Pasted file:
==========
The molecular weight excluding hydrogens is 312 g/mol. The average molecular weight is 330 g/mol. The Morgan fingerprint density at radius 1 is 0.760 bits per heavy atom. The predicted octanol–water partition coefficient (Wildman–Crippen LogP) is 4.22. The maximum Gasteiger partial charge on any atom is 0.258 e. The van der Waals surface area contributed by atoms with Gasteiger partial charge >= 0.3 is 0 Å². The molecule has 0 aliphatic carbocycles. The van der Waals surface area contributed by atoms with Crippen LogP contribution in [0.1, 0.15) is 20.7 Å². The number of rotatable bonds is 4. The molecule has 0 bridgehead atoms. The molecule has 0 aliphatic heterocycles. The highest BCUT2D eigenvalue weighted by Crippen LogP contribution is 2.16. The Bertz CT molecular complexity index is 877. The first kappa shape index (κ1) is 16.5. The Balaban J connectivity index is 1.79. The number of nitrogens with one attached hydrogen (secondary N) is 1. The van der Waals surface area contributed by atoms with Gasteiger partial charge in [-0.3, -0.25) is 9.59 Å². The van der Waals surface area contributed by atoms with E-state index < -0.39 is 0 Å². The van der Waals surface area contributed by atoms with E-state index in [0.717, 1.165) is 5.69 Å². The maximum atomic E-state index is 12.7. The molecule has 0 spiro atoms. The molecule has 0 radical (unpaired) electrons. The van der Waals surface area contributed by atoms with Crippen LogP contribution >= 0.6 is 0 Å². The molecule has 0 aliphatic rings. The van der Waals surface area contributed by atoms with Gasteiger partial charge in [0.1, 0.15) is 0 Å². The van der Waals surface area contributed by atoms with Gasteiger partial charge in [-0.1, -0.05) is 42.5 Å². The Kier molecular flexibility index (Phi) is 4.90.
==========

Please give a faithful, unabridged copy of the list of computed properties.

The molecular weight excluding hydrogens is 312 g/mol. The average molecular weight is 330 g/mol. The Morgan fingerprint density at radius 1 is 0.760 bits per heavy atom. The predicted octanol–water partition coefficient (Wildman–Crippen LogP) is 4.22. The maximum Gasteiger partial charge on any atom is 0.258 e. The van der Waals surface area contributed by atoms with Gasteiger partial charge >= 0.3 is 0 Å². The molecule has 0 aliphatic carbocycles. The van der Waals surface area contributed by atoms with Crippen LogP contribution in [0.1, 0.15) is 20.7 Å². The number of rotatable bonds is 4. The molecule has 0 bridgehead atoms. The molecule has 0 aliphatic heterocycles. The highest BCUT2D eigenvalue weighted by Crippen LogP contribution is 2.16. The Bertz CT molecular complexity index is 877. The first kappa shape index (κ1) is 16.5. The Balaban J connectivity index is 1.79. The number of nitrogens with one attached hydrogen (secondary N) is 1. The van der Waals surface area contributed by atoms with Gasteiger partial charge in [-0.3, -0.25) is 9.59 Å². The van der Waals surface area contributed by atoms with E-state index < -0.39 is 0 Å². The van der Waals surface area contributed by atoms with E-state index in [0.717, 1.165) is 5.69 Å². The maximum atomic E-state index is 12.7. The molecule has 0 spiro atoms. The molecule has 0 radical (unpaired) electrons. The van der Waals surface area contributed by atoms with Crippen LogP contribution >= 0.6 is 0 Å². The molecule has 0 aliphatic rings. The van der Waals surface area contributed by atoms with Gasteiger partial charge in [0.1, 0.15) is 0 Å². The van der Waals surface area contributed by atoms with Gasteiger partial charge in [-0.1, -0.05) is 42.5 Å². The Kier molecular flexibility index (Phi) is 4.90.